[Video] Hanoi welcomes US, N. Korean leaders

By Jo He-rim

North Korean waitresses smile when asked a bout Kim’s visit; kindergarteners prepare performance for 'supreme leader'

Published : Feb 26, 2019 - 20:54
Updated : Feb 27, 2019 - 21:34

HANOI, Vietnam -- Hosting the second summit between US President Donald Trump and North Korean leader Kim Jong-un, Hanoi bustled with both excitement and tension as it welcomed the two leaders Tuesday.

From US and North Korean flags hung on the streets to shops selling T-shirts featuring the faces of Trump and Kim, the city has been busy preparing for the summit. 

As Kim got off from the train from Pyongyang at Dong Dang Station in Vietnam in the morning, security was tightened and roads were blocked in areas where Kim was to pass through. Hundreds of onlooker -- some waving US and Vietnamese flags, and many more holding up smartphones to capture the spectacle -- lined the streets as Kim’s motorcade drove into the city. 

(Jo He-rim/The Korea Herald)

(Jo He-rim/The Korea Herald)


The usual morning traffic in the city reached its peak with cars and motorcycles in bumper-to-bumper traffic. Cyclists wearing uniforms and carrying signs promoting the US-North Korea summit could be seen riding in the midst of a swarm of motorcycles.

Over 2,600 reporters descended on Hanoi to cover the second US-North Korea summit, with the International Media Center set up at the Vietnam-Soviet Friendship Labor Cultural Palace. But with so little revealed about the itinerary of the communist leader, reporters from around the world have spread out around the city, standing near hotels and venues that Kim was likely to visit.

Pyongyang Restaurant

Lunch time at the Pyongyang Restaurant in Hanoi, operated by the North Korean government, was not too busy on Tuesday. The dining hall was filled with eight teams of guests More than half of the guests were from South Korea. One of the servers told The Korea Herald that this was the usual crowd size.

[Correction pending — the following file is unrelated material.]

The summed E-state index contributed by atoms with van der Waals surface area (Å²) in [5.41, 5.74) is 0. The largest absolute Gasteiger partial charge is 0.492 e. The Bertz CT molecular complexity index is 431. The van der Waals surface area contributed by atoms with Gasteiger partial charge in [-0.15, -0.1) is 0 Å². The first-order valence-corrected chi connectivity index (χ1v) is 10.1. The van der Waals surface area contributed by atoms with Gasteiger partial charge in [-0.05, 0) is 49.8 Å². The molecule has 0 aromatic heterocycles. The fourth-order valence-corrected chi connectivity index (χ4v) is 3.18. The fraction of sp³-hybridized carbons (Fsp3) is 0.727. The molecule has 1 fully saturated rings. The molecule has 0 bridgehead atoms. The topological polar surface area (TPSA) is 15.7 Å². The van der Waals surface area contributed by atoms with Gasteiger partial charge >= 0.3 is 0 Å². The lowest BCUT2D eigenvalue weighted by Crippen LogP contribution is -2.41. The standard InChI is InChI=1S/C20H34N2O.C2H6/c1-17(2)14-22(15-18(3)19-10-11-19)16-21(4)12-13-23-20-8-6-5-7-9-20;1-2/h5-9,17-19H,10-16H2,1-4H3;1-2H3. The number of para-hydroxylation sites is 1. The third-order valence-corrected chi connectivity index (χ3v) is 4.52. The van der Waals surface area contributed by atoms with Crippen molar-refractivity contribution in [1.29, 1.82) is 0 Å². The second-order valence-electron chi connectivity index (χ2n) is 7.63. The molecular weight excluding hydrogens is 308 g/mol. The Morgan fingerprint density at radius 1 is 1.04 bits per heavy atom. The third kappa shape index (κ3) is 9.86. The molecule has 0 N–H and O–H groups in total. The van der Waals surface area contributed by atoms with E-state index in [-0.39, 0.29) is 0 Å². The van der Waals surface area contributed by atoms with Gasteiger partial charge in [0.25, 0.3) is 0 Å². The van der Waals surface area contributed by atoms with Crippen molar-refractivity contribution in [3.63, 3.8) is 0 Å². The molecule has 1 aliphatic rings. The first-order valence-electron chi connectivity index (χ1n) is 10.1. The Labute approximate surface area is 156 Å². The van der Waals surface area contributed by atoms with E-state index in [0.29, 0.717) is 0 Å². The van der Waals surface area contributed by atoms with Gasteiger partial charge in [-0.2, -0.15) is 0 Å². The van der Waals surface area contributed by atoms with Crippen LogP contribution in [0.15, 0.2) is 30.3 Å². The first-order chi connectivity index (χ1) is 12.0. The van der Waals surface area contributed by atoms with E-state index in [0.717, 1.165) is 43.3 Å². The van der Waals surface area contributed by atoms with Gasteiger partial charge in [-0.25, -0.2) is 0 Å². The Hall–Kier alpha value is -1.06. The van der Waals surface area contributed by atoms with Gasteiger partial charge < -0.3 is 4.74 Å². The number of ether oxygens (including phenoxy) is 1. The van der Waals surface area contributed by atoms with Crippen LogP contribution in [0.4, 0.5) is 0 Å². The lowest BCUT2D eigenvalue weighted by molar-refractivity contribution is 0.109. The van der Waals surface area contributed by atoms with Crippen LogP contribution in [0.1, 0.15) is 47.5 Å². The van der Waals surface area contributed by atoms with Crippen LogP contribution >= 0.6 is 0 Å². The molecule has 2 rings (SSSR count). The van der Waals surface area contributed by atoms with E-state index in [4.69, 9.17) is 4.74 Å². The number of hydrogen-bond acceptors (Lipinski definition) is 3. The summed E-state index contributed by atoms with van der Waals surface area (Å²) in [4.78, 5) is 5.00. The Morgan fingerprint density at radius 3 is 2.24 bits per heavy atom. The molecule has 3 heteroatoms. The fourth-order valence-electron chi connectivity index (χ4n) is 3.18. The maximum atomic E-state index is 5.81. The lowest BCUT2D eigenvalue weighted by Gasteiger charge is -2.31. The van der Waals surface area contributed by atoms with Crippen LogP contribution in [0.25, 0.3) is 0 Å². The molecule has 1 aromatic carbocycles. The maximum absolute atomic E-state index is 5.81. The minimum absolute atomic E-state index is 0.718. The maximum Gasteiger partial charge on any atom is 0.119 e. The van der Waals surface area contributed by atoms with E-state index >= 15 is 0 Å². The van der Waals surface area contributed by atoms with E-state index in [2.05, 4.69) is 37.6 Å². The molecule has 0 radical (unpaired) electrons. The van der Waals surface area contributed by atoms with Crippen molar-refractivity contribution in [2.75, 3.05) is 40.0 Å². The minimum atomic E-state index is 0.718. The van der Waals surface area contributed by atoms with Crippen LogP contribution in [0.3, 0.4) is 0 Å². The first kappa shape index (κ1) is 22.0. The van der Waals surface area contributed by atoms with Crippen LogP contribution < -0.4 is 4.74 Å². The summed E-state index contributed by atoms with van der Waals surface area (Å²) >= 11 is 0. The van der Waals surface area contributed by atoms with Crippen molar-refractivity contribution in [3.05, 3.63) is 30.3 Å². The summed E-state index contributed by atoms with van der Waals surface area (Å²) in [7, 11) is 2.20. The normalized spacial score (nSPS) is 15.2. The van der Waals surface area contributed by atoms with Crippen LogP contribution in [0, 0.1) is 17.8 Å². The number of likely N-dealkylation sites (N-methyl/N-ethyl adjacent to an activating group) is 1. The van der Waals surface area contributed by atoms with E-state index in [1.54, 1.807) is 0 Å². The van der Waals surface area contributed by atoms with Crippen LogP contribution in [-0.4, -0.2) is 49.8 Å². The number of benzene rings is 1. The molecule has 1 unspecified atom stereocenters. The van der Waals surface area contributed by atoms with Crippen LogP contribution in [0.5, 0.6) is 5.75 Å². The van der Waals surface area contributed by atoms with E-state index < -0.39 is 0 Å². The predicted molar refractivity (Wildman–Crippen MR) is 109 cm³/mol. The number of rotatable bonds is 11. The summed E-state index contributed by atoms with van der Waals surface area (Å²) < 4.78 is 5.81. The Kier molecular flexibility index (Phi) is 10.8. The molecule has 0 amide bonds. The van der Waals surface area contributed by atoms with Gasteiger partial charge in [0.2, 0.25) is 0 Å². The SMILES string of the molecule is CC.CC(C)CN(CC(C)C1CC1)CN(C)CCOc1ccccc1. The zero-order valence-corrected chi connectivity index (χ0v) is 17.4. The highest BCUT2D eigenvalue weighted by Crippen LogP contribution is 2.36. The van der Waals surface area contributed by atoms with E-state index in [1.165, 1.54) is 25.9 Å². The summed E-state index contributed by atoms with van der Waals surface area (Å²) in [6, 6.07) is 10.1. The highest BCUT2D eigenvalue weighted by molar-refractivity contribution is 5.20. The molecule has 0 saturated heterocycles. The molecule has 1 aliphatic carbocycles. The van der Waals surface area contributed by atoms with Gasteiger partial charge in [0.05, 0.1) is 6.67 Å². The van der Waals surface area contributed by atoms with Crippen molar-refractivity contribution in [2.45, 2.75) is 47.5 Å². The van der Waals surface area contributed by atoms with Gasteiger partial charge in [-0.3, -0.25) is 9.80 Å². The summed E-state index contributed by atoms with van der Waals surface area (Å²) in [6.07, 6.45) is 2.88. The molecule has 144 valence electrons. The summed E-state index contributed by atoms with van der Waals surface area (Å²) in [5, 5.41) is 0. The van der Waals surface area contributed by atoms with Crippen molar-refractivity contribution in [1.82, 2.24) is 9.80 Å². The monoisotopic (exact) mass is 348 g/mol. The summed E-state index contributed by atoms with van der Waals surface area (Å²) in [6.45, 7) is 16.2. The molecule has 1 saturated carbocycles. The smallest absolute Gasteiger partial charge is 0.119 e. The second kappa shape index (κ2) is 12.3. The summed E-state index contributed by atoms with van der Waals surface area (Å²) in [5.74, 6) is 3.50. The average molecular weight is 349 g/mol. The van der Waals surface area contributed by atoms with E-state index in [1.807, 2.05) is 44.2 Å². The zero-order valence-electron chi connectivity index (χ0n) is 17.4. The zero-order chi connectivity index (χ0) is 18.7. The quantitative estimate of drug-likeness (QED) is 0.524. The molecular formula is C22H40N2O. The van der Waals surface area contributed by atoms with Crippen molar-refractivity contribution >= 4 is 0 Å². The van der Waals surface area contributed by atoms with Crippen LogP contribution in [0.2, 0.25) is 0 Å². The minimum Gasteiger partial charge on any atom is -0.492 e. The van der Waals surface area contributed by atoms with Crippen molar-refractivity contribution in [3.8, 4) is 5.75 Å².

The four-story restaurant has a cafe on the first floor and a dining place for Korean meals on the second floor. The third floor serves bulgogi, a Korean meat dish. The fourth floor is a banquet room.

Guests dine at Pyongyang Restaurant in Hanoi, Vietnam, Tuesday. (Jo He-rim/The Korea Herald)


North Korean staff in uniforms greeted and explained about the food and the restaurant in Korean. But they only smiled when asked about the summit and their leader Kim Jong-un.

The restaurant has been used by the North Korean regime to earn foreign currency. According to a study by the Center for Advanced Defense Studies based in Washington, about 125 North Korea restaurants were operating in 14 countries in August 2018, with about 80 of them are in China.

Vietnam-DPRK Friendship Kindergarten

The visit of the North Korean leader also triggered excitement at the Vietnam-DPRK Friendship Kindergarten.

Wearing traditional outfits of Korea and Vietnam -- hanbok and ao dai -- children around the ages of 3 to 5 at the institute practiced a Korean children’s song and waved the flags of the two countries Tuesday, as they prepared to perform -- should Kim visit.

(Jo He-rim/The Korea Herald)

Children in traditional costumes sing and wave North Korean and Vietnamese flags at Vietnam-DPRK Friendship Kindergarten in Hanoi, Vietnam, Tuesday. (Jo He-rim/The Korea Herald)


Ngo Thi Minh Ha, the kindergarten principal, said they have conveyed their wish for Kim’s visit to the North Korean Embassy.

Students of Kim Il-sung Class were conducting activities in English with an English-speaking instructor when The Korea Herald visited in the afternoon.

In front of the photographs of former Vietnamese leader Ho Chi Minh and Kim Il-sung, the founder of North Korea, the children laughed and jumped in excitement as the teacher called out, “Everyone, one more time. One, two, three, go!”

Since its establishment in 1978, the kindergarten has been a symbol of friendship between Vietnam and North Korea. It was set up with donations from North Korea during the time when Hanoi suffered conflicts and received aid from the North.

According to the principal, there are currently 470 children attending the institute, and 70 faculty members, all of them Vietnamese. Foreign children from countries such as Russia, the United States, Bangladesh and the Netherlands also attend the kindergarten. The institute had one North Korean student who entered in 2015 and graduated two years later.

“The kindergarten has been operating for 41 years, and the parents are not so concerned that the institute is related to North Korea,” Ngo told The Korea Herald, adding that they do not teach North Korean ideologies.

By Jo He-rim (herim@heraldcorp.com)

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The Korea Herald by Herald Corporation